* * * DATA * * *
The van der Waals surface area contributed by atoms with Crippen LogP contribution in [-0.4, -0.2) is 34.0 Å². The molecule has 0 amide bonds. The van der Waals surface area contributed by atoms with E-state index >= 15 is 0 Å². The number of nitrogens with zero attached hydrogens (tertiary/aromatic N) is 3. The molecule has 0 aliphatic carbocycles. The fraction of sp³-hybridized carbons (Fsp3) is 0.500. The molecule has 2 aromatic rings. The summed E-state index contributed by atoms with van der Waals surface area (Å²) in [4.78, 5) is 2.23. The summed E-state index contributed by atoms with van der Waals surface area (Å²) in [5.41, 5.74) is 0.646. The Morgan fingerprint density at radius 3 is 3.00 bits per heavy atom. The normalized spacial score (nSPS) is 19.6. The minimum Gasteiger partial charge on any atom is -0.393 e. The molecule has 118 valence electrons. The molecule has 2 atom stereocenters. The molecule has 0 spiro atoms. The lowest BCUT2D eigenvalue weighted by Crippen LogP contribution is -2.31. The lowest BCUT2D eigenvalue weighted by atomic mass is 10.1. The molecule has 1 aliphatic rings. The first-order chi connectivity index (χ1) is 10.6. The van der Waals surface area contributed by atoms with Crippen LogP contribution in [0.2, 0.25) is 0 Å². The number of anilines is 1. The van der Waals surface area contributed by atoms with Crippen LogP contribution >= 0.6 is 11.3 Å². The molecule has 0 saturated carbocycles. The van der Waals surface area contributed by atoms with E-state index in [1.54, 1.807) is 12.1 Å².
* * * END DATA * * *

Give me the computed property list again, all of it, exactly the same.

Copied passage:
The van der Waals surface area contributed by atoms with Crippen LogP contribution in [-0.4, -0.2) is 34.0 Å². The molecule has 0 amide bonds. The van der Waals surface area contributed by atoms with E-state index >= 15 is 0 Å². The number of nitrogens with zero attached hydrogens (tertiary/aromatic N) is 3. The molecule has 0 aliphatic carbocycles. The fraction of sp³-hybridized carbons (Fsp3) is 0.500. The molecule has 2 aromatic rings. The summed E-state index contributed by atoms with van der Waals surface area (Å²) in [4.78, 5) is 2.23. The summed E-state index contributed by atoms with van der Waals surface area (Å²) in [5.41, 5.74) is 0.646. The Morgan fingerprint density at radius 3 is 3.00 bits per heavy atom. The normalized spacial score (nSPS) is 19.6. The minimum Gasteiger partial charge on any atom is -0.393 e. The molecule has 118 valence electrons. The molecule has 2 atom stereocenters. The molecule has 0 spiro atoms. The lowest BCUT2D eigenvalue weighted by Crippen LogP contribution is -2.31. The lowest BCUT2D eigenvalue weighted by atomic mass is 10.1. The molecule has 1 aliphatic rings. The first-order chi connectivity index (χ1) is 10.6. The van der Waals surface area contributed by atoms with Crippen LogP contribution in [0.2, 0.25) is 0 Å². The number of anilines is 1. The van der Waals surface area contributed by atoms with Crippen LogP contribution >= 0.6 is 11.3 Å². The molecule has 0 saturated carbocycles. The van der Waals surface area contributed by atoms with E-state index in [1.54, 1.807) is 12.1 Å².